Will it be noted anywhere — perhaps in a chapter of the book I’ve not yet been privileged to read — that, just two months after the Freddie Gray uprising in West Baltimore, Maryland Gov. Larry Hogan killed a $2.9 billion transit project 10 years in the making and promising economic development for the city?
Certainly the governor will explain for the masses eager to read his forthcoming memoir why he scuttled the Red Line, refused nearly a billion federal dollars toward the light rail project and spent the state’s share on roads everywhere but in Baltimore.
Or maybe there will be a sentence or two in his book, “Still Standing,” mentioning the $1.5 billion redevelopment of the state office complex in midtown Baltimore that Hogan voted to reject the following year. That project, known as State Center, had been years in the making, too, raising the hopes of Baltimoreans who lived in nine nearby neighborhoods.
In the wake of the destructive and depressing unrest of April 2015, those two projects held great hope for economic development in parts of the city that badly needed it. That Hogan, a supposedly moderate Republican businessman supportive of “bold, common-sense solutions,” rejected both job-creating projects would baffle any rational person reading the chapters of his book devoted to the Freddie Gray uprising. He claims interest in the “underlying causes” of the unrest — mistrust of police, but also poverty and blighted West Baltimore neighborhoods — yet within the next 18 months walked away from big projects that might have started to make a difference.
In what he aptly calls his “baptism of fire” as Maryland’s new governor in 2015, Hogan provides a timeline of events leading up to the unrest following Gray’s death from injuries sustained in police custody, and it’s an interesting read. You might call it a gubernatorial procedural: Watching the protests of Gray’s death from Annapolis, seeing violent eruptions on April 25, preparing the Maryland State Police and National Guard to back up Baltimore police, taking action on April 27 when Mayor Stephanie Rawlings-Blake seemed “paralyzed with fear and indecision.”
But, of the five chapters of the book made available this week to us at The Baltimore Sun, Hogan’s remembrances of his immediate post-riot travels through West Baltimore, including the neighborhood where Gray had been arrested, Sandtown-Winchester, are most interesting.
Encouraged to be the city’s “consoler-in-chief” by New Jersey Gov. Chris Christie — yes, I almost did a coffee spit-take when I read that — Hogan ventures into Sandtown-Winchester against the advice of police. You get the impression he had never been in West Baltimore before, and that might be the case. Hogan won the 2014 election with big support from voters in the suburbs and rural areas of Maryland. He won all but three of Maryland’s 23 counties and notched only 30,845 votes in the city.
“I stood at the corner, breathing in the acrid smell of the smoldering buildings, offering thanks and promises to stop the violence and begin the process of rebuilding,” he writes of visiting Pennsylvania and North Avenues after the fires, vandalism, looting and assaults on Baltimore police.
“We’re going to address the underlying causes,” he tells Tessa Hill-Aston, then president of the city chapter of the NAACP.
“I’m very sorry for your loss,” he tells residents. “I promise you, we’re going to try to bring some peace to the neighborhood. We’ll work on addressing some of these issues that you’re concerned about.”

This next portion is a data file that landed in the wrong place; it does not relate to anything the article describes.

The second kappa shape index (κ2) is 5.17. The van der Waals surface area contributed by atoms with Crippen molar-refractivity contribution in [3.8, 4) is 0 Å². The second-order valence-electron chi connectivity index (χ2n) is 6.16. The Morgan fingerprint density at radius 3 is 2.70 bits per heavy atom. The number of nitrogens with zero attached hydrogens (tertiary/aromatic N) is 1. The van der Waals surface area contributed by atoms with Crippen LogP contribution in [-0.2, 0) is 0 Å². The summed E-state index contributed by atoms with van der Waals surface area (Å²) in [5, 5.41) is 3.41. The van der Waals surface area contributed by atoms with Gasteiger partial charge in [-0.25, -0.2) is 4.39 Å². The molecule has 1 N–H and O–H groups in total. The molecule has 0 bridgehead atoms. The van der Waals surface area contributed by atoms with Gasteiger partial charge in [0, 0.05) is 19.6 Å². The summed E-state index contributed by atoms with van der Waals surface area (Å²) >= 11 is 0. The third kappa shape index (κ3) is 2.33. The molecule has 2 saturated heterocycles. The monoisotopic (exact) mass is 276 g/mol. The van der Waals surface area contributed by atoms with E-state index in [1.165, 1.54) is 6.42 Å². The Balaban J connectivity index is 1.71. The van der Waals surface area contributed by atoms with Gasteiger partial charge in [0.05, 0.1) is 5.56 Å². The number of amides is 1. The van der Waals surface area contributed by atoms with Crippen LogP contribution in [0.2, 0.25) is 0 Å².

Two days after the height of the unrest, as Baltimoreans came out to clean up the streets, Hogan and an aide visited the Avenue Market on Pennsylvania Avenue and encountered what he calls “five or six rough-looking dudes.” One of them curses him. But Hogan starts a conversation with the men and hears their complaints about city schools and closed recreation centers.
“We can talk about all this other stuff,” Hogan tells them. “We can try to help fix some of these other things. But right now, we’ve got to stop the violence. And you need to help us. We’re going to keep working on the things you’re talking about that aren’t right.”
Of course, if Hogan had really wanted to do that, he would not have killed the Red Line. And being a businessman with long experience in real estate, he might have found time in the last four years to renegotiate what he and others considered a bad deal for taxpayers on State Center. Getting behind the effort to turn Maryland’s public schools into a “world-class” system would help the city, too.
The Hogan record includes support of law enforcement and decisive leadership to restore order after the eruptions of April 25 and 27. But it also includes his refusal to use the power of his office to be a change agent for Maryland’s largest and most beleaguered city, especially given his frequent criticism of Baltimore’s leadership.
A couple of other things:
I won’t defend Rawlings-Blake against Hogan’s stinging criticism, except for his disingenuous take on her garbled “space to destroy” comment, captured by local television on April 25 and exploited by right-wing critics, including Rush Limbaugh. Having seen Ferguson burn the year before, Rawlings-Blake took a cautious approach to demonstrators. But, giving space to demonstrators allowed others to exploit the situation and cause damage. Most of us, but apparently not Larry Hogan, understood what she meant by the next morning.
Hogan also refers to Freddie Gray as “Crips gang-connected.” That’s the first I’ve heard of that. I looked at Gray’s criminal record. He was for the most part a low-level drug dealer. His record showed not-guilty verdicts, cases dropped, closed or put on the inactive docket. The last charge listed against him, from March 20, 2015, was attempted distribution of an unspecified illegal drug. The final entry: “Abated by death.”